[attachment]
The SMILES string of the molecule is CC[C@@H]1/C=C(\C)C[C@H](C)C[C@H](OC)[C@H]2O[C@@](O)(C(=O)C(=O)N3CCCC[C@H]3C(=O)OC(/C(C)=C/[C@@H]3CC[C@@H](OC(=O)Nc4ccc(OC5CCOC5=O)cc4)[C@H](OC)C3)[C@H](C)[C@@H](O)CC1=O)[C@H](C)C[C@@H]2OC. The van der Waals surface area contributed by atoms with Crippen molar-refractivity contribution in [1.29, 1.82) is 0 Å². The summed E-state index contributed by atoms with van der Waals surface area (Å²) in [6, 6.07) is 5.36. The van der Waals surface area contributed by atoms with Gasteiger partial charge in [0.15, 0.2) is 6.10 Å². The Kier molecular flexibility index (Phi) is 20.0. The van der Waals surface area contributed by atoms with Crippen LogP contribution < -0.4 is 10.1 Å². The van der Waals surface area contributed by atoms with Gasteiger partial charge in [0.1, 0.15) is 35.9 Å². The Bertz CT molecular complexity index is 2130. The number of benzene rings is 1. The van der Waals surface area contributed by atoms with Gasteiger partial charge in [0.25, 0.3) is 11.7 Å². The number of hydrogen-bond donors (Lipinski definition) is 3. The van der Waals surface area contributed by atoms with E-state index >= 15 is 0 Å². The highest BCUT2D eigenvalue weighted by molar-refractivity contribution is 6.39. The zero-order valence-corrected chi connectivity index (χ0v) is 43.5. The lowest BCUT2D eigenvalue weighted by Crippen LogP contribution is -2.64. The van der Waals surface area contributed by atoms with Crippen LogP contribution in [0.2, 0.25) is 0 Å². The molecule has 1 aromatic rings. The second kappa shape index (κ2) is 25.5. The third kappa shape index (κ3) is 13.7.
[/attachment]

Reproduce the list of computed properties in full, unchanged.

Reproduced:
The SMILES string of the molecule is CC[C@@H]1/C=C(\C)C[C@H](C)C[C@H](OC)[C@H]2O[C@@](O)(C(=O)C(=O)N3CCCC[C@H]3C(=O)OC(/C(C)=C/[C@@H]3CC[C@@H](OC(=O)Nc4ccc(OC5CCOC5=O)cc4)[C@H](OC)C3)[C@H](C)[C@@H](O)CC1=O)[C@H](C)C[C@@H]2OC. The van der Waals surface area contributed by atoms with Crippen molar-refractivity contribution in [1.29, 1.82) is 0 Å². The summed E-state index contributed by atoms with van der Waals surface area (Å²) in [6, 6.07) is 5.36. The van der Waals surface area contributed by atoms with Gasteiger partial charge in [0.15, 0.2) is 6.10 Å². The Kier molecular flexibility index (Phi) is 20.0. The van der Waals surface area contributed by atoms with Crippen LogP contribution < -0.4 is 10.1 Å². The van der Waals surface area contributed by atoms with Gasteiger partial charge in [0.1, 0.15) is 35.9 Å². The Bertz CT molecular complexity index is 2130. The number of benzene rings is 1. The van der Waals surface area contributed by atoms with Gasteiger partial charge in [0.25, 0.3) is 11.7 Å². The number of hydrogen-bond donors (Lipinski definition) is 3. The van der Waals surface area contributed by atoms with E-state index >= 15 is 0 Å². The highest BCUT2D eigenvalue weighted by molar-refractivity contribution is 6.39. The zero-order valence-corrected chi connectivity index (χ0v) is 43.5. The lowest BCUT2D eigenvalue weighted by Crippen LogP contribution is -2.64. The van der Waals surface area contributed by atoms with Crippen LogP contribution in [0.2, 0.25) is 0 Å². The molecule has 1 aromatic rings. The second kappa shape index (κ2) is 25.5. The third kappa shape index (κ3) is 13.7.